The snowflake schema has all the advantages of good relational design. It does not result in duplicate data and is, therefore, easier to maintain. It also looks more proper to those of us who have been working with relational databases.
The disadvantage of the snowflake design is that it requires a number of table joins when aggregating measures at the upper levels of the hierarchy. In larger data marts or in data marts that experience heavy utilization, this can lead to performance problems.
In both the snowflake and the star schemas, we have to calculate aggregates on the fly when the user wants to see data at any level above the lowest level in each dimension. In a schema with a number of dimensions or with dimensions that have a large number of members, this can take a significant amount of time. The whole idea of business intelligence is to make information readily available to our decision makers.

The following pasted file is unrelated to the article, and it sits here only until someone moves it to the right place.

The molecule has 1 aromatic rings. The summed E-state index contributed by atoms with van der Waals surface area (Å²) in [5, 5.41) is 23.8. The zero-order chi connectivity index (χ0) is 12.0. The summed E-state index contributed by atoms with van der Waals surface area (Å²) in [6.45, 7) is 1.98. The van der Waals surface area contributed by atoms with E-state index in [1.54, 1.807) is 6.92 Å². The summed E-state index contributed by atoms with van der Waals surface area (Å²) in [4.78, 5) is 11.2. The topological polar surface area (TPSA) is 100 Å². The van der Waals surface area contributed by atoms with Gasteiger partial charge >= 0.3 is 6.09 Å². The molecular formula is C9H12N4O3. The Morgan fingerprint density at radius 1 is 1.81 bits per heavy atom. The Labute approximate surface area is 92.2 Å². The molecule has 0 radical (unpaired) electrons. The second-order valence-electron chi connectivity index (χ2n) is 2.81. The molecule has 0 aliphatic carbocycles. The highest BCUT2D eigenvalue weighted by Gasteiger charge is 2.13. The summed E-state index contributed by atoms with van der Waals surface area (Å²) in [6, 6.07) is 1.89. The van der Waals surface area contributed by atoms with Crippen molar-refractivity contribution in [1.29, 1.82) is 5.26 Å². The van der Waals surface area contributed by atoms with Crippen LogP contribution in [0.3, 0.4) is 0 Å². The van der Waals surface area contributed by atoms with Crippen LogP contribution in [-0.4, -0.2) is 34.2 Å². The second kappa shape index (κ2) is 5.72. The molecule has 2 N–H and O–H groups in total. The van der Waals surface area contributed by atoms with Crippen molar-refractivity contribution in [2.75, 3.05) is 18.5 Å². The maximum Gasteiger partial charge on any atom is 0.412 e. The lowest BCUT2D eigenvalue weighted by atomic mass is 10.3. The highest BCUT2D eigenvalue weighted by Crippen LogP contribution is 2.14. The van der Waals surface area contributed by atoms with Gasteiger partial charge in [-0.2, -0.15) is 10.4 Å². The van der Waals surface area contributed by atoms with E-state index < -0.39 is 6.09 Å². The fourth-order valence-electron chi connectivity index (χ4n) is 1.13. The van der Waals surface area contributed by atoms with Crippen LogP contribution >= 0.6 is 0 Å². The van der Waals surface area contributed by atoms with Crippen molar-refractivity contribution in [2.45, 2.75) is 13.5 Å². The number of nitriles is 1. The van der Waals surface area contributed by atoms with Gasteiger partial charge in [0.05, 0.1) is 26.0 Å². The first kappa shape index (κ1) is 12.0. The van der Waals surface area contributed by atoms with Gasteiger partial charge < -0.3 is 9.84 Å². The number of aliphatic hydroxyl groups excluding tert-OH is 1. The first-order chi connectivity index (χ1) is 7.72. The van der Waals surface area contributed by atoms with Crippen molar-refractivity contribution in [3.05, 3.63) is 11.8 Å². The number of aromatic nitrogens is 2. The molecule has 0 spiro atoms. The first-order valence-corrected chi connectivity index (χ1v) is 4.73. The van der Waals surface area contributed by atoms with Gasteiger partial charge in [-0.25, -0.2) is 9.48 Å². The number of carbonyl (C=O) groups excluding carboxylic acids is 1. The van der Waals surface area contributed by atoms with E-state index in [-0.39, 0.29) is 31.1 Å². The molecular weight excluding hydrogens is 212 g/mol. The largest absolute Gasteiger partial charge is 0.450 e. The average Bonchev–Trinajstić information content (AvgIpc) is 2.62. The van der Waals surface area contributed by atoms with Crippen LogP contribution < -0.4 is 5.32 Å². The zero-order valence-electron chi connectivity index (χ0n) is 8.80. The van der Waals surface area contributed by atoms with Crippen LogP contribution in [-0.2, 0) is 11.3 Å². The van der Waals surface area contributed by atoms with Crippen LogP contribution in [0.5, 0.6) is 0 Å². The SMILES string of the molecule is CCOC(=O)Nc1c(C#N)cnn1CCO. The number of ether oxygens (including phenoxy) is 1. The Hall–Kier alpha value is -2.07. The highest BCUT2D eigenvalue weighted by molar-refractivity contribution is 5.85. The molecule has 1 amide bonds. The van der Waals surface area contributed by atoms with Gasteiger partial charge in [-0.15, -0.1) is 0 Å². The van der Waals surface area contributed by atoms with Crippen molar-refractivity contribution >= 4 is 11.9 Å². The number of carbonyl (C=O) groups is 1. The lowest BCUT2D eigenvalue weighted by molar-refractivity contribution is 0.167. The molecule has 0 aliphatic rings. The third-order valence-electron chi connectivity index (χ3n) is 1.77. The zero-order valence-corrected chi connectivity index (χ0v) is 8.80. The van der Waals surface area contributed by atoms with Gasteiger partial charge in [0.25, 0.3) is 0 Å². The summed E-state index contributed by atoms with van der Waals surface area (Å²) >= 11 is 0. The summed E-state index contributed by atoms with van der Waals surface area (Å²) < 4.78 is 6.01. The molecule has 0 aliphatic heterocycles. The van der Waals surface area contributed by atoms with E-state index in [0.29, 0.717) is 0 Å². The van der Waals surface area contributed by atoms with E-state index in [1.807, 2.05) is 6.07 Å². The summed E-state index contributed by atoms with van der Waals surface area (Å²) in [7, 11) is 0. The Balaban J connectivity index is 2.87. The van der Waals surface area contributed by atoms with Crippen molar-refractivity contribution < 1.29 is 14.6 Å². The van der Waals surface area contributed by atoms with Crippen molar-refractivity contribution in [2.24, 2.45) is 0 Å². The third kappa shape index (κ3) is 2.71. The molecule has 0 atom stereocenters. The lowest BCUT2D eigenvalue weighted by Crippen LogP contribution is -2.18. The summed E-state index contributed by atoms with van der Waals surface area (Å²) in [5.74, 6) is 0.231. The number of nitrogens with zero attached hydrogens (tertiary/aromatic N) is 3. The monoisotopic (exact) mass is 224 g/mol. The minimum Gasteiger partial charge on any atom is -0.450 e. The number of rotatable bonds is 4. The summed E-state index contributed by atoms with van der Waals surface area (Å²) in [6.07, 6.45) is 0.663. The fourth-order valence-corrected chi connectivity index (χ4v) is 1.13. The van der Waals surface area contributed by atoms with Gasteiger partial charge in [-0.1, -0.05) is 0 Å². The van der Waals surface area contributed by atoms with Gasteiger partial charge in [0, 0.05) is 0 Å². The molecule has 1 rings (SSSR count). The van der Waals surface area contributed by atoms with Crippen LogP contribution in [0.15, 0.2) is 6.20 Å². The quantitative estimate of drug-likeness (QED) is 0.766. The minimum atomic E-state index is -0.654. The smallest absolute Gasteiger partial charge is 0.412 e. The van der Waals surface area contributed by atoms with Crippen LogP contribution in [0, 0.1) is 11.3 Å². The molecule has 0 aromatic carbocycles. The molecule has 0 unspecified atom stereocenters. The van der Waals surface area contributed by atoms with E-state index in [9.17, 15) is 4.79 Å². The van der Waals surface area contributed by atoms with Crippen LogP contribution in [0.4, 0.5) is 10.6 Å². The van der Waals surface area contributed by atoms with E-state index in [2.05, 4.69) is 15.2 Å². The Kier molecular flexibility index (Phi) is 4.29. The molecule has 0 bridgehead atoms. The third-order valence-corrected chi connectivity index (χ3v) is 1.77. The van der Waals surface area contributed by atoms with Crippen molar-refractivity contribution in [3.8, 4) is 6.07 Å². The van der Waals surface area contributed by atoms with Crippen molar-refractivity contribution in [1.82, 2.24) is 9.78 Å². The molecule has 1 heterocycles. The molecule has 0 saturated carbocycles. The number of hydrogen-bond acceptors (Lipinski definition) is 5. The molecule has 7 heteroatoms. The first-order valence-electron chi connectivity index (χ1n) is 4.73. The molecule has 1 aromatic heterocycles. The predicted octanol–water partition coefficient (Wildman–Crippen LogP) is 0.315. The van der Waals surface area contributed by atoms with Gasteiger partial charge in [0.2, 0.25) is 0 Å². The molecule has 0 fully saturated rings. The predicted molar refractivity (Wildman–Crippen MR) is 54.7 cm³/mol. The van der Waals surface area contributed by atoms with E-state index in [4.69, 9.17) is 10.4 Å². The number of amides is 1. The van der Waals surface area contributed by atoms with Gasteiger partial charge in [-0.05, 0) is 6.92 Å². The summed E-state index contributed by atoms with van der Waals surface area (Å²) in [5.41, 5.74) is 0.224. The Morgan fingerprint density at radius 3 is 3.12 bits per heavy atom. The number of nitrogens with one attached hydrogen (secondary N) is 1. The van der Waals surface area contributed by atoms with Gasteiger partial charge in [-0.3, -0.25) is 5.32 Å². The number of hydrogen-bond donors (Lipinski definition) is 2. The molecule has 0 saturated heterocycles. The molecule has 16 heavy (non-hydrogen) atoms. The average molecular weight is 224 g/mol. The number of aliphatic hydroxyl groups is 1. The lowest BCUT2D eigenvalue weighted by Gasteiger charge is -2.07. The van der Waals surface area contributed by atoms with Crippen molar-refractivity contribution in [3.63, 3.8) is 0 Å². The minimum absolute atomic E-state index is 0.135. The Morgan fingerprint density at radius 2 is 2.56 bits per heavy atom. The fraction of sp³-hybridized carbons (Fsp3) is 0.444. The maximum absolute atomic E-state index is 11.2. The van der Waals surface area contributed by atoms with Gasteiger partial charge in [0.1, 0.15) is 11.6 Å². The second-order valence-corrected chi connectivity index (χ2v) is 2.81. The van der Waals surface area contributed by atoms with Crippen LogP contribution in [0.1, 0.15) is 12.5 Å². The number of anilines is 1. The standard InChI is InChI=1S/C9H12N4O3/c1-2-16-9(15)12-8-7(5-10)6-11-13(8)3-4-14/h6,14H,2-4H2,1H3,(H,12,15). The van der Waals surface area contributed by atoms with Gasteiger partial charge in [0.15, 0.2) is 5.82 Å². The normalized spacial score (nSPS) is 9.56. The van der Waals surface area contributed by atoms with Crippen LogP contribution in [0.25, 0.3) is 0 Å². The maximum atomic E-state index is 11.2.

We could calculate all the measures at every level of our hierarchy and store them in the data mart. However, this would make the data mart much too complex and, therefore, much harder to maintain. How do we get good performance from our data mart at every level of the hierarchy without driving the data mart administrator crazy? The answer is Microsoft SQL Server 2005 Analysis Services, as we see in Chapter 4.